“I Heart CA Strawberries” Blogger Field Trip with the California Strawberry Commission

I LOVE strawberries. I cannot get enough of them! After battling life-long candida and following the Body Ecology diet (where strawberries are one of those life saving transition foods) and living an alkaline lifestyle, strawberries are a staple in our house because of their low sugar content. Even through strawberries taste decadent, sweet, and delicious, 1 cup of strawberries contains just 50 calories and 8 grams of sugar making them a dynamite food for those of us on low sugar plans for candida, cancer, or diabetes. The American Diabetes Association (ADA) identified berries, including strawberries, as one of the top 10 superfoods. They are just wonderful for everybody (unless you are allergic of course).

Not only are strawberries low in calories, sugar, and sodium, they are absolutely loaded with nutrients like Vitamin C, folate, postassium, magnesium, dietary fibre, and antioxidants. Strawberries have been shown in many studies to help control blood pressure, reduce cholesterol levels, maintain heart health, reduce the risk for strokes, and boost memory, just to name a few. You can also make INCREDIBLE recipes with them. Don't forget to check out my creamy lemon strawberry smoothie I created for Driscoll's. 

So, when the California Strawberry Commission invited me to attend their annual, "I Heart CA Strawberries" Blogger Field Trip I was thrilled. It was a glorious day. A lovely group of California bloggers and their families enjoyed a fun-filled day at Bill Reiman's beautiful strawberry ranch in Oxnard, CA. I got to hang out with my friends, Rachael from La Fuji Mama, Jackie from The Beeroness, Mary from California Greek Girl, Dorothy from Shockingly Delicious, and I met some new friends like Romy from Romy Raves, Shelby from OC Mom Blog, and Laura from Family Spice.

Bill (a 5th generation Ventura County farmer) has served on the board for the Ventura County Agricultural Association, the Processing Strawberry Advisory Board, and Chairman of the Board for the California Strawberry Commission (CSC). He was recently appointed Chairman of the CSC Research Committee. We were extremely fortunate to have him share his vast knowledge of berry farming as he gave us a tour of his farm. After my trip to Driscoll's headquarters in Watsonville a couple of weeks ago (they work closely with the CA Strawberry Commission) I feel like I have had a crash course in berry growing!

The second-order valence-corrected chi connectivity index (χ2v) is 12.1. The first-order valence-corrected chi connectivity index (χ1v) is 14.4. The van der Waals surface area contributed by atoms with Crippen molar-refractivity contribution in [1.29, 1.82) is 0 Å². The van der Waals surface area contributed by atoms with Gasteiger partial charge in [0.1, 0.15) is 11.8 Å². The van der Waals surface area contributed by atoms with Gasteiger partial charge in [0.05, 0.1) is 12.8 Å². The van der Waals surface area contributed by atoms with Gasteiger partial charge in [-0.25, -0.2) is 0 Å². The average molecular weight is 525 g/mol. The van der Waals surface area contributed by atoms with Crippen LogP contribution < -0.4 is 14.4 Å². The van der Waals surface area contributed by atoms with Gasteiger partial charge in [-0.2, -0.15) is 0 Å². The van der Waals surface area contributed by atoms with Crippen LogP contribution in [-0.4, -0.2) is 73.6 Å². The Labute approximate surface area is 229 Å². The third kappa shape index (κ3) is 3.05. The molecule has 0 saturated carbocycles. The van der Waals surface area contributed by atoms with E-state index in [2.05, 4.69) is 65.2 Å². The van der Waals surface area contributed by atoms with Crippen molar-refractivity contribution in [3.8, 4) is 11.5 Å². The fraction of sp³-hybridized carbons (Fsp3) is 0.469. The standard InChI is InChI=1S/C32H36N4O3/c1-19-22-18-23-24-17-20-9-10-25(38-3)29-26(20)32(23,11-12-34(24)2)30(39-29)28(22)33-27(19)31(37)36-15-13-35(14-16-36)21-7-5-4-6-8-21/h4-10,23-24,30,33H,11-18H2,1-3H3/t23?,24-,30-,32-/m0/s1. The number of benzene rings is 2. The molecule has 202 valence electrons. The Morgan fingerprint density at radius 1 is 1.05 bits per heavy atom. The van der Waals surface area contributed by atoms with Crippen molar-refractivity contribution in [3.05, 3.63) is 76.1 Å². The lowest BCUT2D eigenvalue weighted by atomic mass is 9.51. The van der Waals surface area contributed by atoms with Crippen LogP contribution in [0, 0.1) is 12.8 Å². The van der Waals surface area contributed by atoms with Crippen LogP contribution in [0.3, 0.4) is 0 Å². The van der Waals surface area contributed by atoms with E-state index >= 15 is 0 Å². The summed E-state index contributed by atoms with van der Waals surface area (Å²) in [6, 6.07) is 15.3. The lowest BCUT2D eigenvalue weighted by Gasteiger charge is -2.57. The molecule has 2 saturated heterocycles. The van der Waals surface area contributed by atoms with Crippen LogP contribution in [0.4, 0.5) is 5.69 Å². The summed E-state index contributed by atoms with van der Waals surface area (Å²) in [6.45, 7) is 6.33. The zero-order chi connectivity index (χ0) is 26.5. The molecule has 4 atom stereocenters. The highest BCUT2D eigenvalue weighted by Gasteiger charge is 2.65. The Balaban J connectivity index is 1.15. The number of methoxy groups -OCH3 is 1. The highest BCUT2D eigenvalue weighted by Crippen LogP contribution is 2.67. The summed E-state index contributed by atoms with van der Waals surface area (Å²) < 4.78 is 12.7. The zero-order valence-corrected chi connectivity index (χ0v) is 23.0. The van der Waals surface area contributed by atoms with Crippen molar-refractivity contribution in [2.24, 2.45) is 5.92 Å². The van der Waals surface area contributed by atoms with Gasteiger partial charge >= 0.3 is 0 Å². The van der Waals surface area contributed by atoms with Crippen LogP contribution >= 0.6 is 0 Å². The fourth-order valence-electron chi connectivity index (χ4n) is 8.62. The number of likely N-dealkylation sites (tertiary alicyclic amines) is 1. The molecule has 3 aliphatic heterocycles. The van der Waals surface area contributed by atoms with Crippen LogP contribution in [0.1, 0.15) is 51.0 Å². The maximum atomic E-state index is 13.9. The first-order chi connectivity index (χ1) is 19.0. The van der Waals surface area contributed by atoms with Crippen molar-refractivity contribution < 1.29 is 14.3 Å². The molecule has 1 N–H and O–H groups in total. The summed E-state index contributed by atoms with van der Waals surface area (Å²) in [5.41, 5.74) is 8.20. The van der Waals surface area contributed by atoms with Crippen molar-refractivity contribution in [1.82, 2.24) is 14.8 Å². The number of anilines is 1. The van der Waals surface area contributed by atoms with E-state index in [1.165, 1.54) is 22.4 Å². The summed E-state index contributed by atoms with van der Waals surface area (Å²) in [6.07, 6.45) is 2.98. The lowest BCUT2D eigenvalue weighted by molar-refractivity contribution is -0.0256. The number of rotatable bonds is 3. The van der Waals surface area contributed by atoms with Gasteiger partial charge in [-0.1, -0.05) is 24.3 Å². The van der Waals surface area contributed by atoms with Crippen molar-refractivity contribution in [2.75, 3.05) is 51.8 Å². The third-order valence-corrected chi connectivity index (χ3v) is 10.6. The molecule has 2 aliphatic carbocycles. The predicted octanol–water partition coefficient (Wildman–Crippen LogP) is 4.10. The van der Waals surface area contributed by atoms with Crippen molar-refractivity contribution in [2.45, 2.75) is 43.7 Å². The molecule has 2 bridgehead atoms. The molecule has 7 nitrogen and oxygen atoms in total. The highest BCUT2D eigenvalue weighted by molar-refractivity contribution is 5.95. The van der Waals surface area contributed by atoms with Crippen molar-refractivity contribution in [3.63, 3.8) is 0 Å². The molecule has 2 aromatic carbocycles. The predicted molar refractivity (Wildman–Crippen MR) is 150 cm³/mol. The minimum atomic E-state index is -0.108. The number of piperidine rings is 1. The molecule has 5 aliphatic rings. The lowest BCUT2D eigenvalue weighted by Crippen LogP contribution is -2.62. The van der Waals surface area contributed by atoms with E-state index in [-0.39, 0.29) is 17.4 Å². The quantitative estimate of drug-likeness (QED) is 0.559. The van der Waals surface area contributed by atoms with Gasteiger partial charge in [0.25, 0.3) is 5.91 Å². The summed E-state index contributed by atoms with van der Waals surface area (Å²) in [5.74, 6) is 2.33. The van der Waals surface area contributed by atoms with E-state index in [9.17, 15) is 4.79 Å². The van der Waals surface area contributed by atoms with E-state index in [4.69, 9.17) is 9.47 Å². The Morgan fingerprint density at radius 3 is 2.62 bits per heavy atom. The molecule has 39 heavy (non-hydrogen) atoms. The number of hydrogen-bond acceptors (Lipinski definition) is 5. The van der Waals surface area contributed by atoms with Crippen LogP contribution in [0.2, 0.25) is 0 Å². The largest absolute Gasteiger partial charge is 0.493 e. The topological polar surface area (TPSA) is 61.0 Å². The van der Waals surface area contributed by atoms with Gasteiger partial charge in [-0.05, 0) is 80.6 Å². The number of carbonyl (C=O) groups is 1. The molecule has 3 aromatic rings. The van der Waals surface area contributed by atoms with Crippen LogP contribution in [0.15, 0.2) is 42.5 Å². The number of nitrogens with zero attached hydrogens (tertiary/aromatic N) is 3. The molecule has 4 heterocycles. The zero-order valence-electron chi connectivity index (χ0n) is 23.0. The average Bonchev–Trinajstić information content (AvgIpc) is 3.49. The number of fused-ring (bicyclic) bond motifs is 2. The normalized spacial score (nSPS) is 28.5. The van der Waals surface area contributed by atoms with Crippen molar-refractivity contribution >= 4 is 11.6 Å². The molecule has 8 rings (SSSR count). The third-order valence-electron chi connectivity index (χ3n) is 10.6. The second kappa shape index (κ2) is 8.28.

Here's some of the things I learned from Bill, which only makes me want to support the California strawberry industry even more than I already do! LOL!

California is the nation's leading producer of strawberries. The rich soil, ocean exposure, and moderate temperatures create the perfect conditions for a 12 month growing season, which means we can enjoy delicious strawberries all year round! About four hundred family farmers (many of them multi-generational) grow strawberries on 40,000 acres of land from Orange County to Monterey Bay, growing about 88 percent of American strawberries. 

What I love about California strawberry farmers is that they are among the most progressive and environmentally conscious in the country. Millions of dollars has been spent on research into sustainable farming practices to reduce pesticides and the environmental impact of harsh chemicals. California strawberry farming is also great for the local economy. Although strawberry farmers use less than one percent of California’s cropland, they create nearly 10 percent of all California’s farm-related jobs! 

Bill's farm produces fresh berries and processing fruit (berries for freezing and food production like juices) depending on the season. At the moment they are producing strawberries for freezing as they are super sweet and juicy, so don't travel very well fresh. There is a popular misconception that frozen berries are inferior. That is not always the case. They can be incredibly flavourful, and they are washed and frozen within hours of picking, so they retain a lot of nutrients as well. Did you know that America produces about 450 million pounds of frozen berries a year, and about 60% of those come from the Oxnard area? Yes! That is a LOT of picking! Bill gave me a quick lesson in picking strawberries for freezing. You ideally want to pick the berry and remove the calyx (the green top bit) in one motion to be the most efficient. Bill is an expert. I had a bit more trouble getting it juuuuust right :)